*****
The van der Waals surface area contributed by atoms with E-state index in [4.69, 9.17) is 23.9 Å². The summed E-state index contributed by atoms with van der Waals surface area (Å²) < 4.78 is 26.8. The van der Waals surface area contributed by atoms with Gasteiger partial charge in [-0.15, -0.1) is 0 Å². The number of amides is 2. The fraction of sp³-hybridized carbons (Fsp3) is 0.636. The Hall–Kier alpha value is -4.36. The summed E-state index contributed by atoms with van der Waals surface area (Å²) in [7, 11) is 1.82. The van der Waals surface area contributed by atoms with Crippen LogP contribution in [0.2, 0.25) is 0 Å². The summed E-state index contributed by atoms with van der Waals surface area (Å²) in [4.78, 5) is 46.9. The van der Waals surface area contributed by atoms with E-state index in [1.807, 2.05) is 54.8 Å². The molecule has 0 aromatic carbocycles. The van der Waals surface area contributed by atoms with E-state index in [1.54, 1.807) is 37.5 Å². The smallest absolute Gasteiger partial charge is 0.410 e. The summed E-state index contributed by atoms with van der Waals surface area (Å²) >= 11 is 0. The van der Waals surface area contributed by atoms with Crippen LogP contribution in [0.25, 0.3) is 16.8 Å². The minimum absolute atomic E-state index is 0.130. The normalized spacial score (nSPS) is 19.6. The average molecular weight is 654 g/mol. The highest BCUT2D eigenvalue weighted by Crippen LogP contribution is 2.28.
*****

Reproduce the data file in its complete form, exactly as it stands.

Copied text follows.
The van der Waals surface area contributed by atoms with E-state index in [4.69, 9.17) is 23.9 Å². The summed E-state index contributed by atoms with van der Waals surface area (Å²) < 4.78 is 26.8. The van der Waals surface area contributed by atoms with Gasteiger partial charge in [-0.15, -0.1) is 0 Å². The number of amides is 2. The fraction of sp³-hybridized carbons (Fsp3) is 0.636. The Hall–Kier alpha value is -4.36. The summed E-state index contributed by atoms with van der Waals surface area (Å²) in [7, 11) is 1.82. The van der Waals surface area contributed by atoms with Crippen LogP contribution in [0.2, 0.25) is 0 Å². The summed E-state index contributed by atoms with van der Waals surface area (Å²) in [4.78, 5) is 46.9. The van der Waals surface area contributed by atoms with E-state index in [1.807, 2.05) is 54.8 Å². The molecule has 0 aromatic carbocycles. The van der Waals surface area contributed by atoms with E-state index in [1.54, 1.807) is 37.5 Å². The smallest absolute Gasteiger partial charge is 0.410 e. The summed E-state index contributed by atoms with van der Waals surface area (Å²) >= 11 is 0. The van der Waals surface area contributed by atoms with Crippen LogP contribution in [0.25, 0.3) is 16.8 Å². The minimum absolute atomic E-state index is 0.130. The normalized spacial score (nSPS) is 19.6. The average molecular weight is 654 g/mol. The highest BCUT2D eigenvalue weighted by Crippen LogP contribution is 2.28.